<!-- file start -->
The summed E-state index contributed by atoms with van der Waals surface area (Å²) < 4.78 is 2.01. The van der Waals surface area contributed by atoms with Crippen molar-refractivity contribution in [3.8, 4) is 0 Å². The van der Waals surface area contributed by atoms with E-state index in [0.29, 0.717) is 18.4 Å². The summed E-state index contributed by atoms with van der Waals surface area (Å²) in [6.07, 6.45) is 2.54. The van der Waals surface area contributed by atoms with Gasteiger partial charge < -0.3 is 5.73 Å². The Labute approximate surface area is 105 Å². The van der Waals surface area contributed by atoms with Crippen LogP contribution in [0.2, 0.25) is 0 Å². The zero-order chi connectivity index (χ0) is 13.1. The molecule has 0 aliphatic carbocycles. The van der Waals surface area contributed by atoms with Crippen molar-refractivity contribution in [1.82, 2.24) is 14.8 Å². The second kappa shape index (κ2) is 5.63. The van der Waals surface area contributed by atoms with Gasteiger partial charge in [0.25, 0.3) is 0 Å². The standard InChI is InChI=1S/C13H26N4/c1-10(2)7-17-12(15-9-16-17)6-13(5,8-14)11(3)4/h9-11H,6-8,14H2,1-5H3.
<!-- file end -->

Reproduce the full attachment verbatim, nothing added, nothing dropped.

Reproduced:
The summed E-state index contributed by atoms with van der Waals surface area (Å²) < 4.78 is 2.01. The van der Waals surface area contributed by atoms with Crippen molar-refractivity contribution in [3.8, 4) is 0 Å². The van der Waals surface area contributed by atoms with E-state index in [0.29, 0.717) is 18.4 Å². The summed E-state index contributed by atoms with van der Waals surface area (Å²) in [6.07, 6.45) is 2.54. The van der Waals surface area contributed by atoms with Gasteiger partial charge < -0.3 is 5.73 Å². The Labute approximate surface area is 105 Å². The van der Waals surface area contributed by atoms with Crippen LogP contribution in [0.2, 0.25) is 0 Å². The zero-order chi connectivity index (χ0) is 13.1. The molecule has 0 aliphatic carbocycles. The van der Waals surface area contributed by atoms with Crippen molar-refractivity contribution in [1.82, 2.24) is 14.8 Å². The second kappa shape index (κ2) is 5.63. The van der Waals surface area contributed by atoms with Gasteiger partial charge in [0.25, 0.3) is 0 Å². The standard InChI is InChI=1S/C13H26N4/c1-10(2)7-17-12(15-9-16-17)6-13(5,8-14)11(3)4/h9-11H,6-8,14H2,1-5H3.